In December, our firm presented a workshop about business succession planning through the local chamber of commerce. KC and his wife Lisa (fictional names, of course) indicated that they’d like to meet with us because they knew they weren’t going to stay in their business forever, but they weren’t sure where to begin the process of planning to exit.
As we walked out of the workshop, I told KC and Lisa that we’d like to talk at our first meeting about their company and their goals. KC said, “I can save you some time. We have some ideas when we want to leave: either when I turn 65 or when our youngest child graduates from college.” Lisa added, “I’m not sure if we need to meet.
We’re already talking to lots of people about selling.”
The logical question was, “Do you mind if I ask who?”
“Of course, we’ve discussed the topic with members of our Vistage group,” Lisa said. “Then there were those two guys, each from huge financial services companies who pitched their firms’ ability to handle selling to a third party.” We were tempted to point out that selling their company to a third party would bring significant assets into these two investment houses, but asked instead whether a third party was the successor they couple had in mind?
“I don’t really know,” KC answered. “I do know that our estate planning attorney has told us that he understands exit planning and would be happy to help us sell the company. My concern, though, is that Michael Gerber says you have to grow a successful management team before even thinking about getting out.”
Lisa added, “KC, don’t forget Yolanda, my friend from the gym. We’ve talked about this and she’s with an accounting firm that handles investments.”
Wow. This couple was getting advice from books, fellow owners, existing advisors, sales people and gym buddies. We weren’t really surprised. Owners of successful companies are barraged by phone calls, brochures, emails and in-person sales pitches from all directions.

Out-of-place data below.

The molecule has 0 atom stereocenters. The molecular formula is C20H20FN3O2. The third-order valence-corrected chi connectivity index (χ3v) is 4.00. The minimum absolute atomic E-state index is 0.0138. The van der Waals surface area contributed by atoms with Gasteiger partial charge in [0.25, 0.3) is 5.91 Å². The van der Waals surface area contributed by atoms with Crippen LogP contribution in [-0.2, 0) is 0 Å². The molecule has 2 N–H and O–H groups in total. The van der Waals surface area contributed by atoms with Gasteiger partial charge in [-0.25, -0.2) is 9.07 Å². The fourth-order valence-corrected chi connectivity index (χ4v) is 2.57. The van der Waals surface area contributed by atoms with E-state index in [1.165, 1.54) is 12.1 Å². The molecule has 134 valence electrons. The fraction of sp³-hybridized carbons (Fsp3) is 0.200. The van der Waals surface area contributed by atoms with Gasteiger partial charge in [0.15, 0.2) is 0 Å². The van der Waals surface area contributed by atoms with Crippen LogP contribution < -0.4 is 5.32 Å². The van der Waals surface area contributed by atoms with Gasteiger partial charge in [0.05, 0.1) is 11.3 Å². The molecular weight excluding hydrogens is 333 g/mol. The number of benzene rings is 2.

We exchanged contact information and the couple said they looked forward to meeting. Well, during my phone call with KC two weeks later, he said that they had decided to put everything on hold for a while. “Honestly, we’re just a little overwhelmed with all of the different advisors calling us and offering advice.”
Like so many owners, KC and Lisa had become paralyzed. Advice coming from sources with much to gain from a transaction blinded the couple to what was important: their goals. How do they define “a full life?” When did they want to leave their company? How much cash did they need to live the post-exit life they desired? Who did they want to own their business after they left? What, if any, legacy did they want to leave?
KC and Lisa know that one day they will leave their business. What they don’t recognize is that the more time they take to plan it: 1) the more time they have to build value in their company and 2) the more successful their exit is likely to be: successful in achieving their goals, not the goals of those selling a product. Paralysis eats up valuable time.
So, what do we recommend to the KCs and Lisas of the world?
- Consider the source.
- What does the advice-giver have to gain if you follow their advice?
- Is this person talking about a product or a process?
- Does the person have a vested interest in a particular exit path?
- Has he or she asked about what you want your exit to accomplish?
- Does the person giving advice have experience in all types of exits: transfers to children and employees, sales to Employee Stock Ownership Plans and private equity groups?
- If the words, “X type of exit is the best for you” come out of their mouths, run. No one knows which exit is the right one for you without gathering information about you, your company and your goals.
These three recommendations will help you sift through the advice coming at you from all directions. Please use them. Your successful business exit depends on it.
Patrick Carroll, CFP®, CExP™ is the founder of Obsidian Business Solutions, author of Tame Your Money Elephants (Apple Ridge Press, 2016) and creator of The Lifestyle Protector Process™. He helps business owners grow their companies and meet their post-business financial and life goals. You can reach him at firstname.lastname@example.org or 301.990.1165.